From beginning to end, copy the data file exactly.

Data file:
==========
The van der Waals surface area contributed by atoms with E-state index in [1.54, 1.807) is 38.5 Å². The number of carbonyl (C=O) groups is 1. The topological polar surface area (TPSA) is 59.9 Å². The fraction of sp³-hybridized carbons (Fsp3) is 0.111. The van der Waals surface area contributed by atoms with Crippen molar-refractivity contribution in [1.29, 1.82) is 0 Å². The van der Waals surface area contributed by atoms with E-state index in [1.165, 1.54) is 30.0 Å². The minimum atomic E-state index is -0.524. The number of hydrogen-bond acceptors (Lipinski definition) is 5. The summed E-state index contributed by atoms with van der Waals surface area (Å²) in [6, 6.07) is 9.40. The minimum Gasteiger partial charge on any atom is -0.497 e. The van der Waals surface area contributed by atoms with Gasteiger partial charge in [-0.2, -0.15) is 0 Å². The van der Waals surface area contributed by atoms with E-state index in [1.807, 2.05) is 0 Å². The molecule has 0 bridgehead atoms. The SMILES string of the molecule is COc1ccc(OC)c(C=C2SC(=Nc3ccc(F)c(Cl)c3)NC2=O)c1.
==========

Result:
The van der Waals surface area contributed by atoms with E-state index in [1.54, 1.807) is 38.5 Å². The number of carbonyl (C=O) groups is 1. The topological polar surface area (TPSA) is 59.9 Å². The fraction of sp³-hybridized carbons (Fsp3) is 0.111. The van der Waals surface area contributed by atoms with Crippen molar-refractivity contribution in [1.29, 1.82) is 0 Å². The van der Waals surface area contributed by atoms with E-state index in [1.165, 1.54) is 30.0 Å². The minimum atomic E-state index is -0.524. The number of hydrogen-bond acceptors (Lipinski definition) is 5. The summed E-state index contributed by atoms with van der Waals surface area (Å²) in [6, 6.07) is 9.40. The minimum Gasteiger partial charge on any atom is -0.497 e. The van der Waals surface area contributed by atoms with Gasteiger partial charge in [-0.2, -0.15) is 0 Å². The van der Waals surface area contributed by atoms with E-state index in [1.807, 2.05) is 0 Å². The molecule has 0 bridgehead atoms. The SMILES string of the molecule is COc1ccc(OC)c(C=C2SC(=Nc3ccc(F)c(Cl)c3)NC2=O)c1.